There is some force to Defendants' legal argument that, the plain language of Section 1446(b)(1) notwithstanding, the mere "receipt" of an initial pleading that is not accepted for filing does not start the removal "clock." For example, although there is little case law addressing incorrectly filed initial pleadings in the context of Section 1446(b)(1), courts interpreting the analogous removal time period in Section 1446(c)(3) have held that the period does not begin to run until "the actual and effective amendment of the complaint." Freeman v. Blue Ridge Paper Prods., Inc., 551 F.3d 405, 409-10 (6th Cir. 2008) (emphasis added); see also McDonough v. UGL UNICCO, 766 F.Supp.2d 544, 546 (E.D. Pa. 2011). The primary problem with Defendants' argument is not the law, but the facts. From a review of the record, the Court finds that the County Clerk did not reject the Amended Complaint, as Defendants contend. According to the New York Supreme Court "Document List" - in essence, the state-court docket sheet - the Supplemental Summons and Amended Complaint adding Defendants were "[p]rocessed" on August 5, 2014. (Peiper Affirmation, Ex. C at Docket Nos. 7-8). Only one document was rejected ("[r]eturned for [c]orrection") by the County Clerk: the "Notice to County Clerk - Amendment of Caption." ( Id. at Docket No. 15). In other words, it was not the Stipulation and Amended Complaint adding Defendants to the action that were rejected by the Clerk's Office - they were accepted and filed on August 5, 2014; instead, it was Plaintiffs' request that the case caption be amended to remove Harleysville Insurance Company.
That conclusion is corroborated by Defendants' counsel's own conduct in state court. Notably, when counsel finally entered a Notice of Appearance on behalf of Harleysville Insurance Company - the act that enabled Plaintiffs to re-file the Stipulation - he captioned his Notice with the caption, as amended by the Amended Complaint, to wit: "Turner Construction Company and New York City Economic Development Corporation... vs. Harleysville Insurance Company of New York and Harleysville Worcester Insurance Company." (Peiper Affirmation, Ex. E). That filing undermines Defendants' contention they were not parties to the action until after Plaintiffs re-filed the Stipulation, as the caption - and the Clerk's acceptance of the document corresponding to the caption on the Amended Complaint rather than the original Complaint - is an indication that the Amended Complaint had been properly filed and was operative. It follows that Defendants' time to remove the action began to run on August 12, 2014, when they were served with the previously filed Amended Complaint (Vita Affirmation, Ex. D; Peiper Affirmation, Ex. C), and that the Notice of Removal filed on October 3, 2014 (Docket No. 1) was untimely.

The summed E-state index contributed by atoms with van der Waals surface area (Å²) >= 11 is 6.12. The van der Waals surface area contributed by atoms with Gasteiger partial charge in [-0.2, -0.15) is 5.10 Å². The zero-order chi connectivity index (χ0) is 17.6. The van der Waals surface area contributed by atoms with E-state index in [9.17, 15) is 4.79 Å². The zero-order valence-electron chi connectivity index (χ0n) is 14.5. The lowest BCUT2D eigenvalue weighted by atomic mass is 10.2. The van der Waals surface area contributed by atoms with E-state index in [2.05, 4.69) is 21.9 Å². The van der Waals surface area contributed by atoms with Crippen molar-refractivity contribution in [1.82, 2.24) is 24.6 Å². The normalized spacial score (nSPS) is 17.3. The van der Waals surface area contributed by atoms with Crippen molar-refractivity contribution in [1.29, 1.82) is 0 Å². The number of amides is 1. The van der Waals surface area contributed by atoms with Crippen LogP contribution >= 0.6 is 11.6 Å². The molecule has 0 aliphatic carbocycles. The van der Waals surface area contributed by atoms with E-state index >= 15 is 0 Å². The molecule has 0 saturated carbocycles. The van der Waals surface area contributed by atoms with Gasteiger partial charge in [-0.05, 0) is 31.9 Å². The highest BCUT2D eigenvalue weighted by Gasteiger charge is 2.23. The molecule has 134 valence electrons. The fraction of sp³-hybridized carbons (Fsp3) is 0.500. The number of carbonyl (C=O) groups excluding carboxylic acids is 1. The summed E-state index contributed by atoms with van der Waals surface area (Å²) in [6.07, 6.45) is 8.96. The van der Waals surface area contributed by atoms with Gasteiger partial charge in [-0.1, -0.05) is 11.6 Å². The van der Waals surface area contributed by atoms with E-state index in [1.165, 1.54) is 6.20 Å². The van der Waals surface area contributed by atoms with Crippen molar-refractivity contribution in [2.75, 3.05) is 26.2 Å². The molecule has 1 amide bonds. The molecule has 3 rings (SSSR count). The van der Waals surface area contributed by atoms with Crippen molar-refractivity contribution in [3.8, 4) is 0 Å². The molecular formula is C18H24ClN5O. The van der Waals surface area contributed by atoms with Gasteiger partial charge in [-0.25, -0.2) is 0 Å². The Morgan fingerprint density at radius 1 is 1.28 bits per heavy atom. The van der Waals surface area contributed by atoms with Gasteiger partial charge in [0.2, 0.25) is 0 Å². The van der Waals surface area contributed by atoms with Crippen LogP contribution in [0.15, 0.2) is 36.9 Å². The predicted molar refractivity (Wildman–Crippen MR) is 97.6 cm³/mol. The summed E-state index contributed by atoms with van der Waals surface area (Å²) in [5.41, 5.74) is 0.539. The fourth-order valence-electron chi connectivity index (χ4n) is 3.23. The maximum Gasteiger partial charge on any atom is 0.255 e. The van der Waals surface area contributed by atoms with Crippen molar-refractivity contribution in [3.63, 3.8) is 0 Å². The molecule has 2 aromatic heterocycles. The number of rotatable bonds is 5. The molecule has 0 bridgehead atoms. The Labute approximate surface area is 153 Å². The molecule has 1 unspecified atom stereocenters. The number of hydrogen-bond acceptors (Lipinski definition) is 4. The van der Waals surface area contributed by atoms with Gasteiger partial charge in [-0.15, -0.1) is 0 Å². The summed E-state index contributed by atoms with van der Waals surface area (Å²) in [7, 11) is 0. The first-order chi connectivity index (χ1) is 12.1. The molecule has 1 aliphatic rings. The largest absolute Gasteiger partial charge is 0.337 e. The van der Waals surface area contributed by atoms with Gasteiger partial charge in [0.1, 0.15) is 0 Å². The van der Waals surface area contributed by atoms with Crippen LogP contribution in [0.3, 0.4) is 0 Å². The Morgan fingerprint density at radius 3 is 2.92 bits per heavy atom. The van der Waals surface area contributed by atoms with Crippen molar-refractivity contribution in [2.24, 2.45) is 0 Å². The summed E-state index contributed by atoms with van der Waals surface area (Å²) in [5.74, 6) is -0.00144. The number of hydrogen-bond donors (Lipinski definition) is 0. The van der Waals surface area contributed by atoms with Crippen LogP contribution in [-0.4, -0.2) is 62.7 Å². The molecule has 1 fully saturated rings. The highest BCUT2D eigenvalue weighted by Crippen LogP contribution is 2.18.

For the foregoing reasons, the Court concludes that remand is necessary. Nevertheless, the Court rejects Plaintiffs' request for attorney's fees pursuant to Title 28, United States Code, Section 1447(c), which authorizes a court issuing a remand order to impose "payment of just costs and any actual expenses, including attorney fees, incurred as a result of the removal." 28 U.S.C. § 1447(c). Although the award of attorney's fees is "discretionary in the first instance, " Morgan Guar. Trust Co. of New York v. Republic of Palau, 971 F.2d 917, 924 (2d Cir. 1992), "[a]bsent unusual circumstances, courts may award attorney's fees under § 1447(c) only where the removing party lacked an objectively reasonable basis for seeking removal, " Martin v. Franklin Capital Corp., 546 U.S. 132, 141 (2005). Here, the Court cannot say that Defendants lacked an "objectively reasonable basis for seeking removal, " if only because Plaintiffs themselves created ambiguity by captioning the Stipulation upon re-filing it on September 5, 2014, a "Stipulation to Amend Complaint and Caption." (Peiper Affirmation, Ex. C). Considering "the nature of the case [and] the circumstances ...